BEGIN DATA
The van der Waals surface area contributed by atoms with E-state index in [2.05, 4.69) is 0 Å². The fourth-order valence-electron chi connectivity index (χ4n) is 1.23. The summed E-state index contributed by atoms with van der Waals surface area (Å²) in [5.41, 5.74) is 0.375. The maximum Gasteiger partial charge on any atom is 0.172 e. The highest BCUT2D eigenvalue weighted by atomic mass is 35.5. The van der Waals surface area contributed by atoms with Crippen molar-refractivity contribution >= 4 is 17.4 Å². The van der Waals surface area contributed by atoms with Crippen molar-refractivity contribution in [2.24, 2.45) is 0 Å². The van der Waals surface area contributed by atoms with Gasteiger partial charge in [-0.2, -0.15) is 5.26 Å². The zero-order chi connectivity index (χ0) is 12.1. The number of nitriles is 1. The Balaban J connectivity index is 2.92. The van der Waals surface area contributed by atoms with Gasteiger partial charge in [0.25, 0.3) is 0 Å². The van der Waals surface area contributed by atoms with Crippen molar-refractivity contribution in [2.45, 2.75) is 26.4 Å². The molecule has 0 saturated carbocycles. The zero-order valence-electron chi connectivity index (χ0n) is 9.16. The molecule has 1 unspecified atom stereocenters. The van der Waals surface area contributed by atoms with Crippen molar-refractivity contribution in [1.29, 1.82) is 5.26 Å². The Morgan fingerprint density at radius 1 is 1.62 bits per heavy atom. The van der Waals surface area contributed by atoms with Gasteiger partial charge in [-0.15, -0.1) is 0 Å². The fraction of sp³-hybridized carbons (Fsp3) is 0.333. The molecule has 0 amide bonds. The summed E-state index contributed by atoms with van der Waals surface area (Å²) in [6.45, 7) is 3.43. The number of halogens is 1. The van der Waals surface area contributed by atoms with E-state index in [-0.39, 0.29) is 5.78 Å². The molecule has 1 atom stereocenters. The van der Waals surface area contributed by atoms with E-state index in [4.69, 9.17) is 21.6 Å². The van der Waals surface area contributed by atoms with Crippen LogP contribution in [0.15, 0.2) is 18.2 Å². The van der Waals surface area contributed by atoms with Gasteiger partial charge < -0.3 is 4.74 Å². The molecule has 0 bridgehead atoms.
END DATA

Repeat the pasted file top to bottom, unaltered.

The van der Waals surface area contributed by atoms with E-state index in [2.05, 4.69) is 0 Å². The fourth-order valence-electron chi connectivity index (χ4n) is 1.23. The summed E-state index contributed by atoms with van der Waals surface area (Å²) in [5.41, 5.74) is 0.375. The maximum Gasteiger partial charge on any atom is 0.172 e. The highest BCUT2D eigenvalue weighted by atomic mass is 35.5. The van der Waals surface area contributed by atoms with Crippen molar-refractivity contribution >= 4 is 17.4 Å². The van der Waals surface area contributed by atoms with Crippen molar-refractivity contribution in [2.24, 2.45) is 0 Å². The van der Waals surface area contributed by atoms with Gasteiger partial charge in [-0.2, -0.15) is 5.26 Å². The zero-order chi connectivity index (χ0) is 12.1. The number of nitriles is 1. The Balaban J connectivity index is 2.92. The van der Waals surface area contributed by atoms with Gasteiger partial charge in [0.25, 0.3) is 0 Å². The van der Waals surface area contributed by atoms with Crippen molar-refractivity contribution in [2.45, 2.75) is 26.4 Å². The molecule has 0 saturated carbocycles. The zero-order valence-electron chi connectivity index (χ0n) is 9.16. The molecule has 1 unspecified atom stereocenters. The van der Waals surface area contributed by atoms with Crippen molar-refractivity contribution in [1.29, 1.82) is 5.26 Å². The Morgan fingerprint density at radius 1 is 1.62 bits per heavy atom. The van der Waals surface area contributed by atoms with Gasteiger partial charge in [-0.15, -0.1) is 0 Å². The fraction of sp³-hybridized carbons (Fsp3) is 0.333. The molecule has 0 amide bonds. The summed E-state index contributed by atoms with van der Waals surface area (Å²) in [6.45, 7) is 3.43. The number of halogens is 1. The van der Waals surface area contributed by atoms with E-state index in [-0.39, 0.29) is 5.78 Å². The molecule has 1 atom stereocenters. The van der Waals surface area contributed by atoms with E-state index in [4.69, 9.17) is 21.6 Å². The van der Waals surface area contributed by atoms with Crippen LogP contribution in [0.15, 0.2) is 18.2 Å². The van der Waals surface area contributed by atoms with Gasteiger partial charge < -0.3 is 4.74 Å². The molecule has 0 bridgehead atoms.